The interrogation room, listening post, and monitor in the listening post create the potential for a great variety of shots, but The Shield doesn’t go overboard with them. All the shots are about medium length, occasionally a little closer, and they follow the pattern of who is talking or listening. It’s not like the extremely intense, subjective sequences in “What Power Is. . .” (Aceveda and Juan) or “Strays” (Dutch and Falks), because this sequence doesn’t turn on any psychological question. The only question is “will Two-man give up Shane?” which will transform the whole series if the answer is “yes.” Every single time there’s a cut to Shane listening, it ratchets up the tension.
Enter Vic. (Shane’s “bukkake party” line is one of those moments when the writers are just trying too hard to push the basic-cable limits.) Shane argues that he and Julien should go in for the interrogation; he’s most likely hoping that he can get Two-man alone again. Unfortunately for Shane, Vic one more time improvises a great plan: “instead of producing the real gun we don’t have, why don’t we produce the fake witnesses we do?” Michael Chiklis is a great person to put in the center of this room: chunky and bald, he’s physically, visually different from everyone else. The staging helps to sell the strength of his idea; it’s also a believably busy, crowded shot without being overwhelming.
There’s a moment here that shows how much the style belongs to everyone, directors, camera operators, and actors. At one point, we’re looking right at Vic and Shane’s directly behind him, out of sight, and Goggins shifts position just a bit and we can see him; I’m pretty sure Goggins realized the camera couldn’t see him and without drawing any attention made himself visible. It’s something that shows a real awareness on his part of how a scene gets made and what he needs to do.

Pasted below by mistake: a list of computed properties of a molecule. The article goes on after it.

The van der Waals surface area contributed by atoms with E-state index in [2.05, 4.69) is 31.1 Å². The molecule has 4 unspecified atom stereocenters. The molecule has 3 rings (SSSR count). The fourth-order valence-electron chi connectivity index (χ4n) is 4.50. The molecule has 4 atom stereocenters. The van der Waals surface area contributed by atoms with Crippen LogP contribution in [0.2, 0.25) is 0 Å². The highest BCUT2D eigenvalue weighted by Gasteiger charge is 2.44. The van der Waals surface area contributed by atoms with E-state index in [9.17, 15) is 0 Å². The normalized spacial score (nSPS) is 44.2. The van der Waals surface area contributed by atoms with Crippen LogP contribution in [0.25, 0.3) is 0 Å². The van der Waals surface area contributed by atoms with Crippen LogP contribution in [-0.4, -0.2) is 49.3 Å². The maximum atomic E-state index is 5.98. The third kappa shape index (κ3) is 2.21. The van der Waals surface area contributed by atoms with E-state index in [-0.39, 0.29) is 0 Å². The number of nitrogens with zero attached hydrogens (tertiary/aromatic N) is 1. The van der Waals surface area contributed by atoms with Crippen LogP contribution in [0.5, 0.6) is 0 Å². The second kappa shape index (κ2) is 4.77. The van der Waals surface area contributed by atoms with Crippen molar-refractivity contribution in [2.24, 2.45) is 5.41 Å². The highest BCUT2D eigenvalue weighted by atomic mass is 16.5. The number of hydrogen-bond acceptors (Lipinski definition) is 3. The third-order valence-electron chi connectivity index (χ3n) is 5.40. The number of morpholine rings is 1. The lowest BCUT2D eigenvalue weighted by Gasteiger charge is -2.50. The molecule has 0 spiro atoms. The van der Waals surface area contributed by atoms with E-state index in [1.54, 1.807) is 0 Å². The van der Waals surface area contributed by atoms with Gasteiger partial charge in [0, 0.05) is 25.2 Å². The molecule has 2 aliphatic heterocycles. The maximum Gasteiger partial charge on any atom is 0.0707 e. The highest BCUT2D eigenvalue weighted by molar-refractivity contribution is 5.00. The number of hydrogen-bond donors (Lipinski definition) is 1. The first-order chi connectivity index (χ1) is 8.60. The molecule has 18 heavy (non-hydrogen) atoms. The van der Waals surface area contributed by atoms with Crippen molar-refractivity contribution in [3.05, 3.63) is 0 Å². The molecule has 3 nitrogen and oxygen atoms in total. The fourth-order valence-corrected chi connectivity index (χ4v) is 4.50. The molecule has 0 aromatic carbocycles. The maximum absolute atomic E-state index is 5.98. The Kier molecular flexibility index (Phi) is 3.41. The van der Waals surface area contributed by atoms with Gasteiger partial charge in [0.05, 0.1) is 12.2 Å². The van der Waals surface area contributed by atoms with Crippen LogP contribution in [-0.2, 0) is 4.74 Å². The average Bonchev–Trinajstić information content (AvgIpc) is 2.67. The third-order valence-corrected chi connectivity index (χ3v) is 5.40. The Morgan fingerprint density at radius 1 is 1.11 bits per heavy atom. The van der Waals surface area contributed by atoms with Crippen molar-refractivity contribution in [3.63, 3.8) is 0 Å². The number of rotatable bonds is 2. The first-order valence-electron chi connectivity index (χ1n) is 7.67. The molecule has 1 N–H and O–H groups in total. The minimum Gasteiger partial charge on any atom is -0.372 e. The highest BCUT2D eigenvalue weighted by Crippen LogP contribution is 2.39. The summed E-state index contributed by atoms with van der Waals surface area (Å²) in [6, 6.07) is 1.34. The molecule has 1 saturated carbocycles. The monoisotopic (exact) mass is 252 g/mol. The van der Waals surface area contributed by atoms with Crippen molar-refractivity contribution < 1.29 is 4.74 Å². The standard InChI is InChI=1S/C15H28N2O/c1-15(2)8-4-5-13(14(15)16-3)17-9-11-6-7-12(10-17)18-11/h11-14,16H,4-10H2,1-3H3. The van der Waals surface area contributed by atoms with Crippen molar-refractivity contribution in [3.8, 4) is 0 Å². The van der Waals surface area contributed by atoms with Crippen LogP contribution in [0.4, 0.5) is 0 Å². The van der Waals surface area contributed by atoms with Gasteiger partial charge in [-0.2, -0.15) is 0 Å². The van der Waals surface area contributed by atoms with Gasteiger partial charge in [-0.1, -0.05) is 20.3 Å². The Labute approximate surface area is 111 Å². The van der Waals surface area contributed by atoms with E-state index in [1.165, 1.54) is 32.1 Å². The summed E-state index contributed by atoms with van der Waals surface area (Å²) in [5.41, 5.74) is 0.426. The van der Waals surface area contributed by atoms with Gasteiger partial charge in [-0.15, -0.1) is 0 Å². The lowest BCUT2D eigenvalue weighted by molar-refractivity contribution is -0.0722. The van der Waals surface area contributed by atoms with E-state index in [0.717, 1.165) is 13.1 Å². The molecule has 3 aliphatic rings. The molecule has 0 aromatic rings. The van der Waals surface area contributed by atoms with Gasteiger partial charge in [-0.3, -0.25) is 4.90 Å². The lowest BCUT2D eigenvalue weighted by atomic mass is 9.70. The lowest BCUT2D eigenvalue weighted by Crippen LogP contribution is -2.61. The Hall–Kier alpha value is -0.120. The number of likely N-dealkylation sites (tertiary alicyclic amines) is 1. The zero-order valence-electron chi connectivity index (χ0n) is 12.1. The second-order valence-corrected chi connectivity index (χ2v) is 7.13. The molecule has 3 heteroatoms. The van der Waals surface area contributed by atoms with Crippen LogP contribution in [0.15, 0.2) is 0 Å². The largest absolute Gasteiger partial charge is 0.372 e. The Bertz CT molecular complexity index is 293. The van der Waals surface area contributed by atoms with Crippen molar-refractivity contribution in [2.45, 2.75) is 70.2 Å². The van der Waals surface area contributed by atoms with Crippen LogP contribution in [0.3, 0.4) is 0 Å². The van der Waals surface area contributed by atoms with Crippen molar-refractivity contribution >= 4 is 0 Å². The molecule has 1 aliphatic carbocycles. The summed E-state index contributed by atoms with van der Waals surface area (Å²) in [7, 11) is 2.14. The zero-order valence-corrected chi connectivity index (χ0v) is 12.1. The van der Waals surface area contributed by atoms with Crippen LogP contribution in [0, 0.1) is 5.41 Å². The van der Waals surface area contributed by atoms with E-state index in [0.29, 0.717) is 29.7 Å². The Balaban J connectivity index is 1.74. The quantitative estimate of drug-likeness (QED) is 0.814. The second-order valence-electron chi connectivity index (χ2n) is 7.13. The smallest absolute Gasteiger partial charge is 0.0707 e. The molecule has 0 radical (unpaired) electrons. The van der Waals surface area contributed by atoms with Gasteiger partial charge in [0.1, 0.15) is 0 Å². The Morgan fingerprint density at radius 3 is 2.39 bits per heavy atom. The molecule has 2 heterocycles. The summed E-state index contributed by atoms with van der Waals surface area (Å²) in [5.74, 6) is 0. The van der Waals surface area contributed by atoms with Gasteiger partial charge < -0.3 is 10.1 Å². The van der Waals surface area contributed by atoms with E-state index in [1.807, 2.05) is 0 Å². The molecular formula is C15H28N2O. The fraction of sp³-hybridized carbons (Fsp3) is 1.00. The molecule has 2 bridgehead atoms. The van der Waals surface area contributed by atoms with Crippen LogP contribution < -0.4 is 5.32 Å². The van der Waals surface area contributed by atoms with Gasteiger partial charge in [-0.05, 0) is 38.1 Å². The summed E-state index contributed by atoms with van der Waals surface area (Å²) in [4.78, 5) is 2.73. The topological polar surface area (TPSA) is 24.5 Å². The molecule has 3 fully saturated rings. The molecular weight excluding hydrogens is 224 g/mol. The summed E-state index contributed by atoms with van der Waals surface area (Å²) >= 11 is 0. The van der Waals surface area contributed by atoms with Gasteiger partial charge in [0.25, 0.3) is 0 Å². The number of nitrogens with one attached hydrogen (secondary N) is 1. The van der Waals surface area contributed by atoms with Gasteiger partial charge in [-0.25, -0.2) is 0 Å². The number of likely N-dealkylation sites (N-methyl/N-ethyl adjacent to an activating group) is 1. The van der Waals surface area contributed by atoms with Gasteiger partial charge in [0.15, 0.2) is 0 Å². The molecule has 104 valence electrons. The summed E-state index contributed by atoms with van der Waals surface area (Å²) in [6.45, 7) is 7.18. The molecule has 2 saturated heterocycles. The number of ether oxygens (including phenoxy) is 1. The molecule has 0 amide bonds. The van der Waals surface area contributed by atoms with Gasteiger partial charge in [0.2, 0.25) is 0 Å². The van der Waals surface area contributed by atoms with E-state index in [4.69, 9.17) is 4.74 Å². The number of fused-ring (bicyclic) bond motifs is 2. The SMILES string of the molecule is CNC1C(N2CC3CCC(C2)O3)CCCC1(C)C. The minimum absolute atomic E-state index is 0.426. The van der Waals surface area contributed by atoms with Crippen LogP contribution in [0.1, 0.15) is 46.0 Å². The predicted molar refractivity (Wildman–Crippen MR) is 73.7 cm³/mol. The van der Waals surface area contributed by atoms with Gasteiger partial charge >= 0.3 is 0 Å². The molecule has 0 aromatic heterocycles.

Vic heads to the interrogation room to put his plan into motion, giving Shane a friendly whap on the chest as he does it. This part of the scene is the trickiest, relying on showing four points of view but withholding one. After Vic pulls Dutch out and says “so here’s what we’re gonna do,” we cut away from them. It’s here that the Barn’s architecture comes into play. There’s a straight line from Two-man to Shane, with Dutch and Vic more or less in the middle. The shots cut from 1) Shane’s POV on Two-man, to 2) Two-man’s POV on Shane, and what we can see is that although Shane’s in Two-man’s line of sight, Two-man’s looking at Dutch and Vic, not Shane. (masterofsopranos noted a similar effect in the final scene of The Sopranos, noting that Tony has a few moments where he looks right at Guy in Members Only Jacket but doesn’t see him.) We next see Shane passing his hand under his chin, trying to throw Two-man a “shut up!” sign, and then a cut to Shane from 3) Ronnie’s POV, and then a reverse cut to Ronnie’s reaction, showing that he’s getting suspicious but isn’t fully sure yet. We also get a shot of 4) Billings’ POV on Two-man in the interrogation room, and a similar reverse shot to Billings trying to understand. We’re put in the position here of Shane, Ronnie, Billings, and Two-man, each of them trying to see something, and each of them trying to figure out what’s going on based on what they see. That’s why it’s necessary in these shots that we don’t see what Dutch and Vic are saying to each other. If we did, we would lose our identification with the other four characters. We finally cut back to a close shot on Vic saying “so I want you to smile at me like we’ve got this bastard hung to the cross, and thank me like you really mean it,” and then a close shot on Dutch doing exactly that. (Since it happens so rarely, I’m a total sucker for any kind of Dutch/Vic collaboration.)